The new class inherits both from IMonster and RemoteStub. The latter is part of rcom. You can also see that the RemoteMonster constructor takes an instance of IRPCClient as an argument. This class represents the connection between the local application and the remote process. As you can see below, this pointer is passed to the constructor of RemoteStub who will use it to send and receive messages. Normally, you should not have to add arguments to the constructor or create additional member variables in the RemoteMonster class because it is just a stub that will forward all requests to the real implementation that lives in a remote process.

RemoteMonster::RemoteMonster(std::unique_ptr<rcom::IRPCClient>& client)
        : RemoteStub(client)

We still have to implement the methods of our example class. They are shown below.

void RemoteMonster::jump_around()
        bool success = execute_simple_request("jump-around");
        if (!success) {
                std::cout << "jump_around failed" << std::endl;

void RemoteMonster::gently_scare_someone(const std::string& person_id)
        nlohmann::json params;
        params["person-in"] = person_id;

        bool success = execute_with_params("gently-scare-someone", params);
        if (!success) {
                std::cout << "gently_scare_someone failed" << std::endl;

double RemoteMonster::get_energy_level()
        double energy_level = -1.0;
        nlohmann::json result;

        bool success = execute_with_result("get-energy-level", result);
        if (success) {
                energy_level = result["energy-level"];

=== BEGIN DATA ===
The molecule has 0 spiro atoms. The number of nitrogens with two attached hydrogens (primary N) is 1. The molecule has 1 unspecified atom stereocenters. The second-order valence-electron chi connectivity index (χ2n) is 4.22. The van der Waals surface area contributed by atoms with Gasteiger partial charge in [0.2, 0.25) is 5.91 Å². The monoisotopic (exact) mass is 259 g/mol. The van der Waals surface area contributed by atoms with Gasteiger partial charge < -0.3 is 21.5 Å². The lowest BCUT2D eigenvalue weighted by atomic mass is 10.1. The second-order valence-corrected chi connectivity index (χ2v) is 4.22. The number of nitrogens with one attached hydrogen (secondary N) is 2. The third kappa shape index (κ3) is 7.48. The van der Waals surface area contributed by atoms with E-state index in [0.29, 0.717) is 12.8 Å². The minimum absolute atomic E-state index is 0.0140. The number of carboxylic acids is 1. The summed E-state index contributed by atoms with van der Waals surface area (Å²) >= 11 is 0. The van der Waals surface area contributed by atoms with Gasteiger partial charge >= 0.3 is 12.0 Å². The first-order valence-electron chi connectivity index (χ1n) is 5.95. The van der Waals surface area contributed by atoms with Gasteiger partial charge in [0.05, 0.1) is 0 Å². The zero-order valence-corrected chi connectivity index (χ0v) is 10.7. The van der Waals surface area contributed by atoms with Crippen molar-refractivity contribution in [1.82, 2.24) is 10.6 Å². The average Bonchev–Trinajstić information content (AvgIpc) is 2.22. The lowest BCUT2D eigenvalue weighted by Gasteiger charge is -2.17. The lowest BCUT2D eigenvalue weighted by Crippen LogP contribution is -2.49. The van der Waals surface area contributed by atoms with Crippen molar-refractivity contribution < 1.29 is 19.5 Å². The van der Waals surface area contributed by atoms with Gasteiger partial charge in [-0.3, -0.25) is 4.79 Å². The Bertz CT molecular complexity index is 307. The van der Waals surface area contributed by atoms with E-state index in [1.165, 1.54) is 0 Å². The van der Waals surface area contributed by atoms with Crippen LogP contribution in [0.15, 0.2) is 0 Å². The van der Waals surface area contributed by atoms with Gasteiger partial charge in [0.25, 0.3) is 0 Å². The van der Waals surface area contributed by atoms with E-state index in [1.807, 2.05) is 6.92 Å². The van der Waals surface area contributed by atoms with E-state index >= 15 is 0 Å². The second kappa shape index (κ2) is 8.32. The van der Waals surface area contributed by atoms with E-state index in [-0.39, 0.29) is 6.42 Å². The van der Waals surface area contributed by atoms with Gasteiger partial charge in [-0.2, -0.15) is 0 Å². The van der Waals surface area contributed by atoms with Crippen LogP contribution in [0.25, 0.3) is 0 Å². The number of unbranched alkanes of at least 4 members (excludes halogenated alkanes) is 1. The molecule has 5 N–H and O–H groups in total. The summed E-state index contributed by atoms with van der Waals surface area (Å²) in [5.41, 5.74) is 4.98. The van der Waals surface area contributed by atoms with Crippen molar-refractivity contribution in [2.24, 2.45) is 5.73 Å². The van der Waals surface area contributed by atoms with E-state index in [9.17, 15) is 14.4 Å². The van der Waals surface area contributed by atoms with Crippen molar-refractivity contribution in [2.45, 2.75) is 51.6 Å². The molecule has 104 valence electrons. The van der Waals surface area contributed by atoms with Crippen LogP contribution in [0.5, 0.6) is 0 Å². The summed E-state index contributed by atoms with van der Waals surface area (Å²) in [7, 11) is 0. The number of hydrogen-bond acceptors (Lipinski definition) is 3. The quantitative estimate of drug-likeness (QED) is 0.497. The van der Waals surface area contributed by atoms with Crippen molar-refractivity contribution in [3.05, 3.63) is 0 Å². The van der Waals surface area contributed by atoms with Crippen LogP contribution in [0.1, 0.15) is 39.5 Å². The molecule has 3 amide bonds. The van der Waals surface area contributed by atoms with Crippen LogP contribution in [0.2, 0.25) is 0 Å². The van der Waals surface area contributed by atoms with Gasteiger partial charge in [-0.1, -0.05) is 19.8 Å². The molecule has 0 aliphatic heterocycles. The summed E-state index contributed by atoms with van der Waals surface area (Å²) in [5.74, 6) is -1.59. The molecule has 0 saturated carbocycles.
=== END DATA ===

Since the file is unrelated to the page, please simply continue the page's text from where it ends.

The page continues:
} else {
                std::cout << "get_energy_level failed" << std::endl;

        return energy_level;

The implementation mostly calls upon the methods provided by RemoteStub:

  • Use execute_simple_request for methods that don't take any arguments and return no values.
  • Use execute_with_params when the caller has to send arguments, but no return value is expected.
  • Use execute_with_result when there are no arguments but a value is returned.
  • Finally, the generic method execute takes arguments for the remote method and returns a value.

Both the parameters and the return value are sent using the JSON format. The RemoteStub takes care of the encoding the data to a JSON string representation and parsing the incoming string to a C++ JSON data structure. For this rcom uses the JSON library by Niels Lohmann. Check out its documentation to get to know all its features.

The various execute methods return true when the remote method was executed successfully and false when an error occured. They do not throw an exception. This leaves the choice up to you whether to throw an exception in response to a failed invokation or not. When an error occured, the RemoteStub will write a message with to the rcom logger. See more on the log system below.

NOTE: The other functions, such as RcomClient::create below do throw exceptions.

Here is the main function, again, rewriten for the use of the remote monster:

int main()
        try {
                auto client = rcom::RcomClient::create("elmo", 10.0);
                RemoteMonster monster(client);        
        } catch (std::exception& e) {
                log_error("main: '%s'", e.what());
        return 0;

The function rcom::RcomClient::create establishes the connection to a remote object on the local network (or local machine) identified by "elmo". The second argument is a timeout for the connection. If "elmo" doesn't show up within 10 seconds, the application calls it quits.